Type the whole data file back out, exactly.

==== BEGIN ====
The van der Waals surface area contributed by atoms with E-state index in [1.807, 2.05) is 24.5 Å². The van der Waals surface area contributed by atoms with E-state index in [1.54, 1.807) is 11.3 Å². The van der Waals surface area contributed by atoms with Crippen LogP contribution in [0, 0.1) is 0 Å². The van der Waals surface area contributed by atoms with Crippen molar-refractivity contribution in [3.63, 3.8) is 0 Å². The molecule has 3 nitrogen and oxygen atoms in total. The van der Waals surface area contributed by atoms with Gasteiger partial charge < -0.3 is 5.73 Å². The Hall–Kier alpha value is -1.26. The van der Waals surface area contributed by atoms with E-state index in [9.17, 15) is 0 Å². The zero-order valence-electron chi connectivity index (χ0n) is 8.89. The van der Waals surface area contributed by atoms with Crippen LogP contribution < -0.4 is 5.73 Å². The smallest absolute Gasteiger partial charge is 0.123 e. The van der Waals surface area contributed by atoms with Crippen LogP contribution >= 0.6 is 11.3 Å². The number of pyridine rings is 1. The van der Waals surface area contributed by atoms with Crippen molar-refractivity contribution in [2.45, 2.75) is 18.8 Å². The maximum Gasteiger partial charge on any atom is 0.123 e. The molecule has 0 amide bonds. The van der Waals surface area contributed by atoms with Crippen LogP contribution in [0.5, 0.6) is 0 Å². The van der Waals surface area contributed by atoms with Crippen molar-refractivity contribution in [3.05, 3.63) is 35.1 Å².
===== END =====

The van der Waals surface area contributed by atoms with E-state index in [1.807, 2.05) is 24.5 Å². The van der Waals surface area contributed by atoms with E-state index in [1.54, 1.807) is 11.3 Å². The van der Waals surface area contributed by atoms with Crippen LogP contribution in [0, 0.1) is 0 Å². The van der Waals surface area contributed by atoms with Crippen molar-refractivity contribution in [3.63, 3.8) is 0 Å². The molecule has 3 nitrogen and oxygen atoms in total. The van der Waals surface area contributed by atoms with Gasteiger partial charge < -0.3 is 5.73 Å². The Hall–Kier alpha value is -1.26. The van der Waals surface area contributed by atoms with E-state index in [9.17, 15) is 0 Å². The zero-order valence-electron chi connectivity index (χ0n) is 8.89. The van der Waals surface area contributed by atoms with Crippen LogP contribution < -0.4 is 5.73 Å². The smallest absolute Gasteiger partial charge is 0.123 e. The van der Waals surface area contributed by atoms with Crippen LogP contribution >= 0.6 is 11.3 Å². The number of pyridine rings is 1. The van der Waals surface area contributed by atoms with Crippen molar-refractivity contribution in [2.45, 2.75) is 18.8 Å². The maximum Gasteiger partial charge on any atom is 0.123 e. The molecule has 0 amide bonds. The van der Waals surface area contributed by atoms with Crippen LogP contribution in [0.5, 0.6) is 0 Å². The van der Waals surface area contributed by atoms with Crippen molar-refractivity contribution in [3.05, 3.63) is 35.1 Å².